Burning Question: Have We Forgotten The Art Of Learning?

If you want to be a farmer, you’ve got to put in the time to learn your craft—only then will you find true success.

by Jesse Frost
PHOTO: Elenarts/iStock/Thinkstock

I used to know a lot more about farming than I do now. By the second year of my farming internship, I felt beyond ready to start a farm of my own—so much so that I’d pretty much checked out and stopped savoring the education. And when the internship was over, that’s what I did: I started a farm. But in reality, I was ready in the sense that I was eager to do it, not in the sense that I was at all prepared to run my own farming business.

However, doing another internship or working on some other organic farm for a while—even managing someone else’s farm—simply didn’t appeal to me at the time. It’s not that I didn’t think there would be some value in gaining more experience, but I didn’t think it was worth the expense of delaying my dream of becoming a farmer.

I regret that impatience now because I’ve had to learn a lot about what it takes to be a farmer while trying to make a living for my family. At the time, I was just eager to have a farm of my own, to be able to call myself a farmer, and for people to be eating my food. But at the end of our first CSA, which was extremely stressful and not particularly well-executed, we announced a fall share for that season. And to my surprise then—though hardly to my surprise now—not one person signed up. I might have been a farmer, but I wasn’t really feeding people.

Be patient as you obtain your farm education.

Perhaps this blinding eagerness is generational. Born in 1982, I’m a Gen X/Millennial cusper, and I find that many people my age go down a similar path. They get a little training, or maybe none at all, then start their farms without nearly enough experience to survive as farmers. Some make it—I have, somehow—but many others don’t. We are of a generation who rush into this farming thing, only to find ourselves rushing to stay afloat.

This phenomenon is not, of course, solely relegated to farming. In fact, one industry in particular has it far worse at the moment: fine dining. In a recent New York Times piece on the subject, author Julie Moskin writes:

“Cooks joining the profession now are more particular about the kitchens they want to work in, better equipped to move from job to job and city to city, less willing to work long hours for low wages and more impatient to rise.”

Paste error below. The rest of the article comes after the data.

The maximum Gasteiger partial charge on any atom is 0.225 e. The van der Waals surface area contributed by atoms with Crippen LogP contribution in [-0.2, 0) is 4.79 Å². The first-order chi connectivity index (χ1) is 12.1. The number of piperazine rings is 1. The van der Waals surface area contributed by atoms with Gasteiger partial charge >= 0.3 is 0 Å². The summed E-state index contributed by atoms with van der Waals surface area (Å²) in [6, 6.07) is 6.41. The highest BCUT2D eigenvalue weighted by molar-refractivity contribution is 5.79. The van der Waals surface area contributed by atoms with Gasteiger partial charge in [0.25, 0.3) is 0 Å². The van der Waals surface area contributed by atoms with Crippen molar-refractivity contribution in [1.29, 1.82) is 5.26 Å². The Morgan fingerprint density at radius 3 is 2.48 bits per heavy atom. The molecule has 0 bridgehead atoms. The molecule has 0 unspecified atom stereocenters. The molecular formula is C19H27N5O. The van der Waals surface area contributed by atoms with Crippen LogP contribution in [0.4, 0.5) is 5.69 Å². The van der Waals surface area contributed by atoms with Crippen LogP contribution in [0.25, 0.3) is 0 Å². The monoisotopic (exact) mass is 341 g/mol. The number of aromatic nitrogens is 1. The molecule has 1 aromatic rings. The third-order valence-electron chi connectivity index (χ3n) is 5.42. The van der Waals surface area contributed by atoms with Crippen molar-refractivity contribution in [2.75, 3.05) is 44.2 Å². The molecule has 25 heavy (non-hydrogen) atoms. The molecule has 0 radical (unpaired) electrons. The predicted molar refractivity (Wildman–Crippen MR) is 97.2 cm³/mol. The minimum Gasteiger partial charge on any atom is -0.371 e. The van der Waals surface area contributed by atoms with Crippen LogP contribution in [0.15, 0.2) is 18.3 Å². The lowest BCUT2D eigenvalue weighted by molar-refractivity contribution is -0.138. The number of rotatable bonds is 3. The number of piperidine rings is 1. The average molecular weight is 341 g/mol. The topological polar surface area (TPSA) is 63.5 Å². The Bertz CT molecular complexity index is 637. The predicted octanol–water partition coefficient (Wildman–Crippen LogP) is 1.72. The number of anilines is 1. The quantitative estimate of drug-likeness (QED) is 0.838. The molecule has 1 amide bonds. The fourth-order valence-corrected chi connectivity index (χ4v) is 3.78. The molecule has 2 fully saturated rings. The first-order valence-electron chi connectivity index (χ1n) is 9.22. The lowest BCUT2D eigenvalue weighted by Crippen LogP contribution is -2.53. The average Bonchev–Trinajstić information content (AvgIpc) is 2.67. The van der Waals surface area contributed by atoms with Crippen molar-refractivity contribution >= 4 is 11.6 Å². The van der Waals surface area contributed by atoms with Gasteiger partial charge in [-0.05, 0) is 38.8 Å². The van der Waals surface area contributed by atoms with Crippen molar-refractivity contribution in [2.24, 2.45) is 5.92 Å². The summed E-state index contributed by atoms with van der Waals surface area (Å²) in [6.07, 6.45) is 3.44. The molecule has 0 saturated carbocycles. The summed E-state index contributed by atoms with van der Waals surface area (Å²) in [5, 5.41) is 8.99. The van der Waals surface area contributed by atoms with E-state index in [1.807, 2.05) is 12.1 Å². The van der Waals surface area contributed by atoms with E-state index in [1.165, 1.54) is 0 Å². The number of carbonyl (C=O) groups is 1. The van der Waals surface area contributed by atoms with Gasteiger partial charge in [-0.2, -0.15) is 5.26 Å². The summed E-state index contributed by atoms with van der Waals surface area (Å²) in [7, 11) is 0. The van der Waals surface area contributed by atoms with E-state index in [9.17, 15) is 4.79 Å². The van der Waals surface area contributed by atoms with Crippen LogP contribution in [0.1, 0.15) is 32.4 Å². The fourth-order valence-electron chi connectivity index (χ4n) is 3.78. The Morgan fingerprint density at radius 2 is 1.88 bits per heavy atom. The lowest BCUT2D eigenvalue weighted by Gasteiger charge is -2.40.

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More impatient to rise. I couldn’t invent a more accurate description of who I was: impatient to rise, impatient to run my own farm, impatient to be called “farmer.”

Remember, farming is an achievement. You can't rise from novice to successful farmer overnight.

There’s a palpable eagerness among our youth to become the chef or become the farmer. I get that—I had it. But what I overlooked was that Farmer isn’t just a job title—Farmer is an achievement. I didn’t realize at the time that by not spending a few more years learning to farm, I was actually putting myself further behind as a farmer. You don’t become a farmer any earlier by starting a farm earlier. You become a farmer, or a chef, or a designer, or a writer, or an architect, when you know what you’re doing—not when you give yourself the title.

One might blame this eagerness on social media, where we often think of ourselves as “brands” that need to be promoted. Farmer makes a better brand than Intern. Or, in the case of cooking at least, it could be blamed on television—if your goal is to be a celebrity chef, it’s hard to want to spend 15 years hidden in a busy kitchen first.

Of course, farming doesn’t have the Chopped and Hell’s Kitchen-style reality shows that cooking does. Farming doesn’t have the Mind of a Chef or the Chef’s Table documentaries; the Rachel Rays or Guy Fieris that make it look so fun and so fabulous.

Not yet. Farming will, though, and soon—I have no doubt about that. And when the celebrity farmer truly hits the mainstream, I fear customers will struggle to find good farmers in the same way that the restaurant industry is struggling to find good cooks. But what every young farmer should keep in mind is that farming is a craft—like acting, like cooking, like anything. Farming should be learned before the fame and success, not after. In fact, that success should come because of one’s hard work and skill, not despite of it. And I hope whoever these celebrity farmers are will make sure that is their message: If you want to get where I am, work harder than you dream.

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